I’ve mostly gotten over my obsession with a certain young Olympian, but it doesn’t help that he is such a shameless exhibitionist. Seriously, shots of him fully clothed are fairly difficult to come by, and somehow, I never get tired of examining his abs, thighs, and, um, other attributes from different angles and with different lighting.
The old saying is that life is about the journey rather than the destination. Seeing as how the destination is the same for everyone, I don’t see how I can argue, but it’s still not a very profound statement. That said, it’s definitely true that in order to know where we’re going, it helps to know where we’ve been. So I’ll talk about my adolescence, something I don’t think I’ve done in much detail on this blog before. I went to an all-boys Catholic school basically because I hadn’t cared for the public schooling I’d received at that point, and also because my brother had gone to the same school, and seemed to think it was okay. Before you let your dirty imaginations run wild, let me say that such an environment is not nearly as much fun as you might think it would be for a young homo. It was a fiercely heteronormative–some would say homophobic–environment, and the closest thing to openly gay students at our school were a handful of guys who were so obvious that no one needed to ask and one rower who, despite being a national champion who went to Harvard, was as much talked about for his sexuality (which was sort of an open secret) as for his scholastic and extracurricular accomplishments. So I can’t say I feel too sorry for keeping to myself. I didn’t pretend to like girls (well, maybe once or twice), but got very, very good at holding people at arm’s length and ducking questions that made me uncomfortable. Some people suspected. A surprisingly large number did not. One or two people even thought I was asexual.
Falling in love with a straight friend is pretty much a rite of passage for anyone in my position, so I’ll gloss over it. Suffice to say that I eventually realized that my friend, despite being one of the biggest musical theater geeks I knew, was not confused or lying to himself when he asked women out, and he, I’m pretty sure, not only was not repelled by what he surely must have detected to be more than friendly affection from me, but came around and tried to set me up with one of the guys from his college choir. (I declined. The dude was nice, but not very attractive, and to top it off, he wouldn’t shut up about his coming out experience. I try not to talk about it too much myself, although I suspect some readers want to hear the story.)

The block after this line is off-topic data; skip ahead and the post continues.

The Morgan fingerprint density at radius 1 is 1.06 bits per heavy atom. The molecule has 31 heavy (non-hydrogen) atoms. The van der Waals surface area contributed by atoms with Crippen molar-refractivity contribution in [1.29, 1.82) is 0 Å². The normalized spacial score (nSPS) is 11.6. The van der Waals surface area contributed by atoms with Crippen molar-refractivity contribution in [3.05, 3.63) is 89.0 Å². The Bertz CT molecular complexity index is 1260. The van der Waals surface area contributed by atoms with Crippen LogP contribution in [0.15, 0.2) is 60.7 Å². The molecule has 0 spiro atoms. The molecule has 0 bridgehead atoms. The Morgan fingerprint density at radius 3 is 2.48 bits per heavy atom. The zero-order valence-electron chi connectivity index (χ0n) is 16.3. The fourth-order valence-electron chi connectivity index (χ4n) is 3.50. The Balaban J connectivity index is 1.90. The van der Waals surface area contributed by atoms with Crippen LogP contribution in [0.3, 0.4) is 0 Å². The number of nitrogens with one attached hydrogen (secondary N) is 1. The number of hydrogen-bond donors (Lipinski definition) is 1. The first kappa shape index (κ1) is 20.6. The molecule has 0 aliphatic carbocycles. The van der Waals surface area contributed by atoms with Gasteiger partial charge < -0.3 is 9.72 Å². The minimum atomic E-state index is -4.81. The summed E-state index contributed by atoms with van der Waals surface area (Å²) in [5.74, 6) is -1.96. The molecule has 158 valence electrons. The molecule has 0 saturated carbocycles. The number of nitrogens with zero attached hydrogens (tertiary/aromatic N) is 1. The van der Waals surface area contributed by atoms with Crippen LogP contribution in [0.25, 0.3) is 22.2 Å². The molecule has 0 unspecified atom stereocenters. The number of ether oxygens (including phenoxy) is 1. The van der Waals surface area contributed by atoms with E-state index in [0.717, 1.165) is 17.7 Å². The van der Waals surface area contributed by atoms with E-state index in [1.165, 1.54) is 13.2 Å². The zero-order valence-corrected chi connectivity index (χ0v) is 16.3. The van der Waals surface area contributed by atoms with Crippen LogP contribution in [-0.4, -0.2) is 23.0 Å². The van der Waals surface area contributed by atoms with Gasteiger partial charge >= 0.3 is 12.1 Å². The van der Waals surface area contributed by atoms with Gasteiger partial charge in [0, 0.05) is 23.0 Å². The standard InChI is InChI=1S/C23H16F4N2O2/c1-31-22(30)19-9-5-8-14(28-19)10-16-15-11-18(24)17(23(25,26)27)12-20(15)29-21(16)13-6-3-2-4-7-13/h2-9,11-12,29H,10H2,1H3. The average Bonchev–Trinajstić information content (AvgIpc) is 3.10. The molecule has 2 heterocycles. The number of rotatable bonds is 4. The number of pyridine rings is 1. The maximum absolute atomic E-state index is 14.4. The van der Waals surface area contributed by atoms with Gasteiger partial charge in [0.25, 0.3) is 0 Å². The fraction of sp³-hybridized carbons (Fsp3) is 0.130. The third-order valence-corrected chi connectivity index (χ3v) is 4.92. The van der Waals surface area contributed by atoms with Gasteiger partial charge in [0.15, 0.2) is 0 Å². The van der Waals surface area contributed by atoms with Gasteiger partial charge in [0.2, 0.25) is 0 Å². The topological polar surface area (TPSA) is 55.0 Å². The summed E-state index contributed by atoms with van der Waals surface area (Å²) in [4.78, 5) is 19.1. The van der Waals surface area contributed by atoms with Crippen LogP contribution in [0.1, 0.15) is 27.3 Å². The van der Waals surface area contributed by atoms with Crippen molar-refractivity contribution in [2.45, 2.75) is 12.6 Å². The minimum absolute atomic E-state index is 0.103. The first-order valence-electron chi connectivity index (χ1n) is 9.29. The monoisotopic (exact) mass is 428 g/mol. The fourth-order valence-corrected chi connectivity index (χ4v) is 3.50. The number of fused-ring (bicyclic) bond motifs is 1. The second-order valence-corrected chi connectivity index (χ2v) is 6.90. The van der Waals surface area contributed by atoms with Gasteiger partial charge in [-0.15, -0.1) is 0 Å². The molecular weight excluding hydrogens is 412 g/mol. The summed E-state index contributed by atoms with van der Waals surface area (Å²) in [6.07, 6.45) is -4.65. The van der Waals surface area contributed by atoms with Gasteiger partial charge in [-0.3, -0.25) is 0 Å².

There isn’t much else to tell. I never told my parents. They figured it out on their own (my father through an embarrassing incident that I won’t recount here, and my mother just because she knows how to read between the lines), and when I started living openly in college, word got around to them. They’re supportive. Yay. So before I start talking about what I really want to talk about, watch this. (I said I wouldn’t post any more pictures, not that I wouldn’t post more videos.)
Theater people are an interesting crowd. There are more straight people in there than the stereotypes would have you believe, and even when I did a show with the intention of meeting guys, I was flummoxed to discover that every guy in the show except me was straight, taken, definitely not my type, or some combination of the three. Having to draw one’s dating pool from a small subset of one’s preferred gender is not quite the obstacle you might think it is, although it does require you to be very vocal about what you’re into and direct with anyone you think you have a chance with (not that that’s ever helped me any). Liking theater doesn’t make a man anything except pretentious, and I am very proud to say that I am not quite so pretentious as some of the people I hung out with in high school and college. It’s easy to be nostalgic for those times, so I try to focus on the ways in which they inform my life in the present instead of yearning to return to them. The theater is a place for drama both onstage and off, but it’s also a very welcoming community, one in which many people near and dear to me are quite content to spend their whole lives. Doing a play (or a movie) with someone is a great way to get to know their best and worst qualities in a very short time, and yes, the best casts always do develop a sense of family. Then the show ends and you never see the majority of them again. I don’t miss that, exactly, although I’d still love to catch up with some of them if I get the chance.
In case anyone is wondering, I weathered Sandy just fine. The power never went down, and while I haven’t checked, I suspect classes will resume tomorrow. I’m grateful for the holiday, as it has allowed me to catch up on all of the sitting around that I’ve been meaning to do for ages. I stumbled upon a hysterical British comedy show called Garth Marenghi’s Darkplace that only ran for six episodes, yet pitch-perfectly parodied both medical dramas and supernatural thrillers. It’s available on YouTube and, as far as I can tell, nowhere else. Check it out.